By | March 18th, 2018|Uncategorized|1 Comment

Singalakha’s guide to plotting rational functions

To sketch the graph of a function k(x)=\frac{f(x)}{g(x)}:

  1. Find the intercepts:
    1. X-intercepts, set y=0 (there can be multiple)
    2. Y-intercept, set x=0 (there can be only one)
  2. Factorise the numerator and denominator if possible:
    1. Sign table: determine where the function is negative and where it is positive
  3. Find the Vertical asymptotes:
    1. This occur if the function in the denominator is equal to zero, i.e g(x) = 0, AND that in the numerator must not be zero, i.e f(x)\ne 0.
  4. Find any Horizontal asymptote:
    1. If the degree of the function in the numerator, i.e f(x), is less than the degree of the function in the denominator, i.e g(x), then the horizontal asymptote is the line y = 0.
    2. If the degree of the function in the numerator, i.e f(x), is equal to the degree of the function in the denominator, i.e g(x), say for example, the degree of f(x) and g(x) is n for some non-negative n element of integers, then there is a horizontal asymptote.
By | March 15th, 2018|Uncategorized|1 Comment

My vlogging channel

Hi all, I’m not sure if it counts as vlogging, or making maths videos regularly fits into a slightly more niche category, but anyway, I wanted to advertise some videos that I’ve been putting up recently. I’m doing this in an attempt to find a different communication channel with my first year maths class, and so far the videos are getting reasonable feedback. I have a long way to go in terms of making them slick, and I goof up from time to time, but it’s an interesting experience. If you have specific questions that you would like me to discuss in a video. Let me know.

In this video I talk about a method for solving inequalities involving absolute values:

How clear is this post?
By | March 13th, 2018|Uncategorized|2 Comments

A quick introduction to writing mathematics in WordPress using LaTeX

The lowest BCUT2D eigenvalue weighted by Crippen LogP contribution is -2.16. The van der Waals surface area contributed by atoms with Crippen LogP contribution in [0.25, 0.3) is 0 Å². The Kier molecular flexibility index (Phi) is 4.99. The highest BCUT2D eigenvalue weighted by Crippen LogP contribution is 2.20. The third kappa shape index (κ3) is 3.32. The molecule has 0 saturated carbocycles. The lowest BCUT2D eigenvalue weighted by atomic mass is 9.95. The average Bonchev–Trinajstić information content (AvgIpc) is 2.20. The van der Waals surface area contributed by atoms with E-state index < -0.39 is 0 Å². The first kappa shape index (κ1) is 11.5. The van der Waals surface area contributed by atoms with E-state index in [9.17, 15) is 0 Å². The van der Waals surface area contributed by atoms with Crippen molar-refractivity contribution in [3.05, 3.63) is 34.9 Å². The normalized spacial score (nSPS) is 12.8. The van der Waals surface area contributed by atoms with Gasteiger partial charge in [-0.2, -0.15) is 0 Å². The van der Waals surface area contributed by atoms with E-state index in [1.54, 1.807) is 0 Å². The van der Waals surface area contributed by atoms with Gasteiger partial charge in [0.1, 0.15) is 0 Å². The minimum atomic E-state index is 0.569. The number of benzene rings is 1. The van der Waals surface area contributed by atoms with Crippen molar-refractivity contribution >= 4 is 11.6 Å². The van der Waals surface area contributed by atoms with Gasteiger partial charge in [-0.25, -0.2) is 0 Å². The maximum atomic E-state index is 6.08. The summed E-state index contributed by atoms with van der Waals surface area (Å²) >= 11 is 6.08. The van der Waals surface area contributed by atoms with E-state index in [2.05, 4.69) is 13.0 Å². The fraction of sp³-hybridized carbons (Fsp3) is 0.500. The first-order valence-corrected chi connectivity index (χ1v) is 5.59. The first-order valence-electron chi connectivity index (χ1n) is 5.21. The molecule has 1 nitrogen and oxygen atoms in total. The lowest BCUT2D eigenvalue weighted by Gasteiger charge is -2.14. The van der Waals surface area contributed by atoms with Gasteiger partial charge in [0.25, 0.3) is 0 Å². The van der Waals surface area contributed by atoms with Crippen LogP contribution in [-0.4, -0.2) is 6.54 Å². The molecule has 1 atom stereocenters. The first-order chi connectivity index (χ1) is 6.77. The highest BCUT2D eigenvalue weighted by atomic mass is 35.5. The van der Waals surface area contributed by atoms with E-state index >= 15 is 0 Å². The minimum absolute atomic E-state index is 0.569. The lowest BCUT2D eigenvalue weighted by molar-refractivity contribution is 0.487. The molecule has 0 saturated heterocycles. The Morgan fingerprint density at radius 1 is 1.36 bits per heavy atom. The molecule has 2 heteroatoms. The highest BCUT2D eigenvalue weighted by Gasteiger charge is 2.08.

Here are a couple of very useful links about writing mathematics, for new authors of this blog:

I will update this as I find more useful material.

  • Generally I like to use the Visual Tab on the editor here rather than the Text Tab, unless there is some sort of strange formatting in which case I will go in and alter the Text.
  • I usually like to put formulas centrally justified on their own on a line with blank lines above and below.
  • Add Media to upload pictures or gifs and use the Fusion Shortcodes button (to the left of the yellow star in the blue box), to embed Youtube content.

Please let me know if, as an author, there is anything which is unclear about posting here and I will update accordingly.…

By | February 28th, 2018|Uncategorized|0 Comments

Can you find a simple proof for this statement?

I thought more about the last question I added into the addendum of the Numberphile, Graph theory and Mathematica post

It can be succinctly stated as:

(\forall m\in\mathbb{Z}, m\ge 19) (\exists p,q\in\mathbb{Z}, 1\le p,q<m, p\ne q) such that \sqrt{p+m}\in\mathbb{Z} and \sqrt{q+m}\in\mathbb{Z} .

In words:

For all integers m, greater than 19, there are two other distinct positive integers less than m such that the sum of each with m, when square rooted is an integer.

What is the shortest proof you can find for this statement?

How clear is this post?
By | January 17th, 2018|Uncategorized|2 Comments